You Don’t Need a Party to Make Shrimp Cocktail
For his coming birthday, the chef Fred Morin of Joe Beef in Montreal wants to fulfill a childhood fantasy: designing his own shrimp cocktail-themed ice cream cake at Baskin-Robbins. In his mind, the cake resembles a party ring of shrimp, complete with faux red cocktail sauce.
Mr. Morin, who turns 47 on Jan. 1, said that as a child, “the reason you wanted to get a job was to buy more ice cream cakes, shrimp rings and Hot Wheel cars.”
Sometimes as an adult, you still just want a lot of a really good thing. Reserved for special occasions, like New Year’s Eve rendezvous, shrimp cocktail is arguably on the top five list of really good things. And when you make it at home, you can eat as much of it as you want — maybe even a whole party plate.
If you’ve ever tried to down an entire 32-ounce platter of shrimp cocktail from Costco by yourself, you know that it can be difficult.
David Sun Lee, a shrimp devotee (and a photo editor at the University of Toronto), got halfway through one of those platters before he had to pause. “I think I was a combo of full and not really enjoying it anymore,” Mr. Lee, 43, said.
When Andrew Whitenight, who uses the singular pronoun “they,” worked at a Whole Foods in Philadelphia, their colleagues often took advantage of the employee discount to buy the party-size ring of shrimp cocktail for lunch — one platter per person. “I can still picture the break-room fridge piled up with almost empty trays of shrimp,” Whitenight, 33, recalled.
What is it about shrimp cocktail that makes us want to eat more of it than is humanly necessary?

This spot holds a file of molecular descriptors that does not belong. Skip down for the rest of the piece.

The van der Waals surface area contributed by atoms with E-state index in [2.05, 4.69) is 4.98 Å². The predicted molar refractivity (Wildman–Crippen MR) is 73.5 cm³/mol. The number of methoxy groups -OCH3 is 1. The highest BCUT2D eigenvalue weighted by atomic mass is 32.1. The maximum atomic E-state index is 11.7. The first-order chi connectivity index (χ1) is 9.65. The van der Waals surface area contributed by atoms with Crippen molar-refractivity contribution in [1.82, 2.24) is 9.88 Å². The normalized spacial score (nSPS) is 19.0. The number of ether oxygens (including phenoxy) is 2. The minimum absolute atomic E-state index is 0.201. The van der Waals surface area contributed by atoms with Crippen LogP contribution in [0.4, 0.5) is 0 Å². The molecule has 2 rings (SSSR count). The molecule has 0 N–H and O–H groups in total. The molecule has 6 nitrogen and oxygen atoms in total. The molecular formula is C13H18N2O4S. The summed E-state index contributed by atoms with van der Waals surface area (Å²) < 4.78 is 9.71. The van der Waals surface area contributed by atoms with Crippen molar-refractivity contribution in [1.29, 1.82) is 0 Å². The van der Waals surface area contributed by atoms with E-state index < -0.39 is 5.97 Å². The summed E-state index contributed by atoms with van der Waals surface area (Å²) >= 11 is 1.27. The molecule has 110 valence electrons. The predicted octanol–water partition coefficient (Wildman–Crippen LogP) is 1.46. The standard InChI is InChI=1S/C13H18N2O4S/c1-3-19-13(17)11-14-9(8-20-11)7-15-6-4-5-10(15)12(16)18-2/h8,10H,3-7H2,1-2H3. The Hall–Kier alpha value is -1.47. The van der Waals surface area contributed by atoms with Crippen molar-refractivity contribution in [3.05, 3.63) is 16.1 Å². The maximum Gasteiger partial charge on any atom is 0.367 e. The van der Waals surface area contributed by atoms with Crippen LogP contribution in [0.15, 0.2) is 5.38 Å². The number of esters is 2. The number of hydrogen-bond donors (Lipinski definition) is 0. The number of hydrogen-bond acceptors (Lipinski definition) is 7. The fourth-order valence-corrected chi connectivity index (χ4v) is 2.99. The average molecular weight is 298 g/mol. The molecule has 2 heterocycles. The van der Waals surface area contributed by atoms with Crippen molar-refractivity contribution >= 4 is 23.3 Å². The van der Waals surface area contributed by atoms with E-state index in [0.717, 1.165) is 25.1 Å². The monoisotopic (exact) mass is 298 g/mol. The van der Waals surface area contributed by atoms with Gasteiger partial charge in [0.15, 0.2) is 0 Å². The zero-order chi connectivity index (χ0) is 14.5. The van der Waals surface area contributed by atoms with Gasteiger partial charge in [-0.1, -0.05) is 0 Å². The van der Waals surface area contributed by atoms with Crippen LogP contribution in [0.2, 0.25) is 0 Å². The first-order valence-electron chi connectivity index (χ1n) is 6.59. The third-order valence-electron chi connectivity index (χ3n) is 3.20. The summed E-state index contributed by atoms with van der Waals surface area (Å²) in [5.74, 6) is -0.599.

Maybe it’s that it feels like a celebration even when celebrating feels uncertain. Maybe it’s that eating lots of shrimp cocktail is a dream deferred: When you order it at a restaurant, you often get a lousy portion of only four or five shrimp. Making it in your own kitchen allows you to fulfill that fantasy of eating six, 10 or even 20 in one sitting. (Where possible, questions of sustainable and ethical consumption should be considered, starting with knowing where your retailer is finding its shrimp.)
When you’re eating that much shrimp — and even when you’re not — it’s essential that they be perfectly cooked. This recipe prevents the shrimp from cooking to a tough, rubbery state and maximizes flavor by gently poaching them in a deeply seasoned broth of salt, chile powder and celery seed. Rather than washing away all that seasoning by draining the shrimp and plunging them into a bath of ice and water, here you stop the cooking by adding ice directly to the broth, a method that the chef and cookbook author Molly Baz landed on while creating a shrimp cocktail recipe for Bon Appétit in 2018.
When it comes to dipping sauces, the world is your crustacean. Go for a classic cocktail sauce with the sharp brightness of lemon and horseradish. Or prepare a simple garlicky dill butter, which makes the shrimp taste somehow of lobster. Better yet, reach for a comforting, warmly spiced honey mustard, because you always need a creamy option.
One sauce is grand, but three is a party — even if you’re eating the whole plate on your own.
Recipe: Shrimp Cocktail
Follow NYT Food on Twitter and NYT Cooking on Instagram, Facebook, YouTube and Pinterest. Get regular updates from NYT Cooking, with recipe suggestions, cooking tips and shopping advice.